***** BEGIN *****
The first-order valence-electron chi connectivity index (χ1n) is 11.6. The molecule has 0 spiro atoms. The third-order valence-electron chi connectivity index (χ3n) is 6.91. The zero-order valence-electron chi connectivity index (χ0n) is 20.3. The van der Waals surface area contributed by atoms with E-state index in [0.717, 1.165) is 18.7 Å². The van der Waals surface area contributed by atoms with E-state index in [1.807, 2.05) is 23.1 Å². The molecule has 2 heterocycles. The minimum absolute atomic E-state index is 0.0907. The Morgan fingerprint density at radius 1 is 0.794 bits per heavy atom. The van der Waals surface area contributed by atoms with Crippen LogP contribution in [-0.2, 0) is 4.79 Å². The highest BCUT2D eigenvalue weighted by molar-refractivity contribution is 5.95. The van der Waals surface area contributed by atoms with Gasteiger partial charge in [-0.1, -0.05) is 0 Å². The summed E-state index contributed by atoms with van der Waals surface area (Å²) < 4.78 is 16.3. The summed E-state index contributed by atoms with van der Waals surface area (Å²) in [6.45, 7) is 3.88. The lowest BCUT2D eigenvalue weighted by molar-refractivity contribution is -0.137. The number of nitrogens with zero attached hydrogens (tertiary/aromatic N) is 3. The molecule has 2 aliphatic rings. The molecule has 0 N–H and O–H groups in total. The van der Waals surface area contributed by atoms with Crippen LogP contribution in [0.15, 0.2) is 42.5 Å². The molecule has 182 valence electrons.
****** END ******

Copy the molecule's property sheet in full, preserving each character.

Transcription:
The first-order valence-electron chi connectivity index (χ1n) is 11.6. The molecule has 0 spiro atoms. The third-order valence-electron chi connectivity index (χ3n) is 6.91. The zero-order valence-electron chi connectivity index (χ0n) is 20.3. The van der Waals surface area contributed by atoms with E-state index in [0.717, 1.165) is 18.7 Å². The van der Waals surface area contributed by atoms with E-state index in [1.807, 2.05) is 23.1 Å². The molecule has 2 heterocycles. The minimum absolute atomic E-state index is 0.0907. The Morgan fingerprint density at radius 1 is 0.794 bits per heavy atom. The van der Waals surface area contributed by atoms with Crippen LogP contribution in [-0.2, 0) is 4.79 Å². The highest BCUT2D eigenvalue weighted by molar-refractivity contribution is 5.95. The van der Waals surface area contributed by atoms with Gasteiger partial charge in [-0.1, -0.05) is 0 Å². The summed E-state index contributed by atoms with van der Waals surface area (Å²) < 4.78 is 16.3. The summed E-state index contributed by atoms with van der Waals surface area (Å²) in [6.45, 7) is 3.88. The lowest BCUT2D eigenvalue weighted by molar-refractivity contribution is -0.137. The number of nitrogens with zero attached hydrogens (tertiary/aromatic N) is 3. The molecule has 2 aliphatic rings. The molecule has 0 N–H and O–H groups in total. The van der Waals surface area contributed by atoms with Crippen LogP contribution in [0.15, 0.2) is 42.5 Å². The molecule has 182 valence electrons.